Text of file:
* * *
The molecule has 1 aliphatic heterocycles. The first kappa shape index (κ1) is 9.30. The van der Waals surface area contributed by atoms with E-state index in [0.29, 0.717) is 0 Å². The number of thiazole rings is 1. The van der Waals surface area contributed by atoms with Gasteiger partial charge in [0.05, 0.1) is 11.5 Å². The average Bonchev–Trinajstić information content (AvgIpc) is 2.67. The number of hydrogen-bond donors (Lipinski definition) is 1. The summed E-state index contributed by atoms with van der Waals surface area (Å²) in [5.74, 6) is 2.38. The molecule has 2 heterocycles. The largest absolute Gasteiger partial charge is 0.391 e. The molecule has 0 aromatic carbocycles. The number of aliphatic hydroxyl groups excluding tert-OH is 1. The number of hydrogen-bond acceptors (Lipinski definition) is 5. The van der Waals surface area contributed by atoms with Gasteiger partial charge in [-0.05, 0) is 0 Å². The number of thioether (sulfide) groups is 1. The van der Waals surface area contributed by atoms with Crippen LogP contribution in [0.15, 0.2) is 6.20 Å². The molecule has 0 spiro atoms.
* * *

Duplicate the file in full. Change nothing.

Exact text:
The molecule has 1 aliphatic heterocycles. The first kappa shape index (κ1) is 9.30. The van der Waals surface area contributed by atoms with E-state index in [0.29, 0.717) is 0 Å². The number of thiazole rings is 1. The van der Waals surface area contributed by atoms with Gasteiger partial charge in [0.05, 0.1) is 11.5 Å². The average Bonchev–Trinajstić information content (AvgIpc) is 2.67. The number of hydrogen-bond donors (Lipinski definition) is 1. The summed E-state index contributed by atoms with van der Waals surface area (Å²) in [5.74, 6) is 2.38. The molecule has 2 heterocycles. The largest absolute Gasteiger partial charge is 0.391 e. The molecule has 0 aromatic carbocycles. The number of aliphatic hydroxyl groups excluding tert-OH is 1. The number of hydrogen-bond acceptors (Lipinski definition) is 5. The van der Waals surface area contributed by atoms with Gasteiger partial charge in [-0.05, 0) is 0 Å². The number of thioether (sulfide) groups is 1. The van der Waals surface area contributed by atoms with Crippen LogP contribution in [0.15, 0.2) is 6.20 Å². The molecule has 0 spiro atoms.